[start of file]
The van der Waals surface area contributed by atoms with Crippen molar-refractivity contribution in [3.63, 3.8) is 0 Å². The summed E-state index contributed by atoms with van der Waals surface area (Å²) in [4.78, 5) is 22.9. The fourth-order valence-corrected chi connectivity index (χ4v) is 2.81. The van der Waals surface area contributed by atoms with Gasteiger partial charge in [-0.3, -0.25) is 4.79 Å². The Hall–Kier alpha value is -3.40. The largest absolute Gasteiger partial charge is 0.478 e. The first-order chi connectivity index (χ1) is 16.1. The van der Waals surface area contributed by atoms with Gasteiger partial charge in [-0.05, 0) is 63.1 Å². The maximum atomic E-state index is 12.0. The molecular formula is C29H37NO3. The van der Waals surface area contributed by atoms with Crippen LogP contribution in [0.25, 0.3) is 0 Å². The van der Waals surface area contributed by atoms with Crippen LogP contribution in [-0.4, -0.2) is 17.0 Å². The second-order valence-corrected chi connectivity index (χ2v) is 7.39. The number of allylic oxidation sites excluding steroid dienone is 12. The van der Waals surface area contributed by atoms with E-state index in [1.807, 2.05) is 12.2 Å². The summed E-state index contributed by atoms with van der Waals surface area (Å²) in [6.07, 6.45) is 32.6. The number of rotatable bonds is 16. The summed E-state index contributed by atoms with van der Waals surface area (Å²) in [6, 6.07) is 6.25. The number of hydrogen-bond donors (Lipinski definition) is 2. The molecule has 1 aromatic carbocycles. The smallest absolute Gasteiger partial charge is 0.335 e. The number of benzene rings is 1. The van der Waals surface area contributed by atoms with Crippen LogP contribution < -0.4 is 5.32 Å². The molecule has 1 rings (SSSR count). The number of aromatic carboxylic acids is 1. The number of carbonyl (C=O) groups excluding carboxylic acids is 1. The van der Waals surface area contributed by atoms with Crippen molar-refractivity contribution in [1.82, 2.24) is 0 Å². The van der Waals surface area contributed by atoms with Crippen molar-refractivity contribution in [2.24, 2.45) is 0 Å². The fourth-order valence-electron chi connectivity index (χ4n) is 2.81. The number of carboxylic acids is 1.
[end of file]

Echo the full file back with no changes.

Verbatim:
The van der Waals surface area contributed by atoms with Crippen molar-refractivity contribution in [3.63, 3.8) is 0 Å². The summed E-state index contributed by atoms with van der Waals surface area (Å²) in [4.78, 5) is 22.9. The fourth-order valence-corrected chi connectivity index (χ4v) is 2.81. The van der Waals surface area contributed by atoms with Gasteiger partial charge in [-0.3, -0.25) is 4.79 Å². The Hall–Kier alpha value is -3.40. The largest absolute Gasteiger partial charge is 0.478 e. The first-order chi connectivity index (χ1) is 16.1. The van der Waals surface area contributed by atoms with Gasteiger partial charge in [-0.05, 0) is 63.1 Å². The maximum atomic E-state index is 12.0. The molecular formula is C29H37NO3. The van der Waals surface area contributed by atoms with Crippen LogP contribution in [0.25, 0.3) is 0 Å². The van der Waals surface area contributed by atoms with Crippen LogP contribution in [-0.4, -0.2) is 17.0 Å². The second-order valence-corrected chi connectivity index (χ2v) is 7.39. The number of allylic oxidation sites excluding steroid dienone is 12. The van der Waals surface area contributed by atoms with E-state index in [1.807, 2.05) is 12.2 Å². The summed E-state index contributed by atoms with van der Waals surface area (Å²) in [6.07, 6.45) is 32.6. The number of rotatable bonds is 16. The summed E-state index contributed by atoms with van der Waals surface area (Å²) in [6, 6.07) is 6.25. The number of hydrogen-bond donors (Lipinski definition) is 2. The molecule has 1 aromatic carbocycles. The smallest absolute Gasteiger partial charge is 0.335 e. The number of benzene rings is 1. The van der Waals surface area contributed by atoms with Crippen LogP contribution < -0.4 is 5.32 Å². The molecule has 1 rings (SSSR count). The number of aromatic carboxylic acids is 1. The number of carbonyl (C=O) groups excluding carboxylic acids is 1. The van der Waals surface area contributed by atoms with Crippen molar-refractivity contribution in [1.82, 2.24) is 0 Å². The van der Waals surface area contributed by atoms with Crippen molar-refractivity contribution in [2.24, 2.45) is 0 Å². The fourth-order valence-electron chi connectivity index (χ4n) is 2.81. The number of carboxylic acids is 1.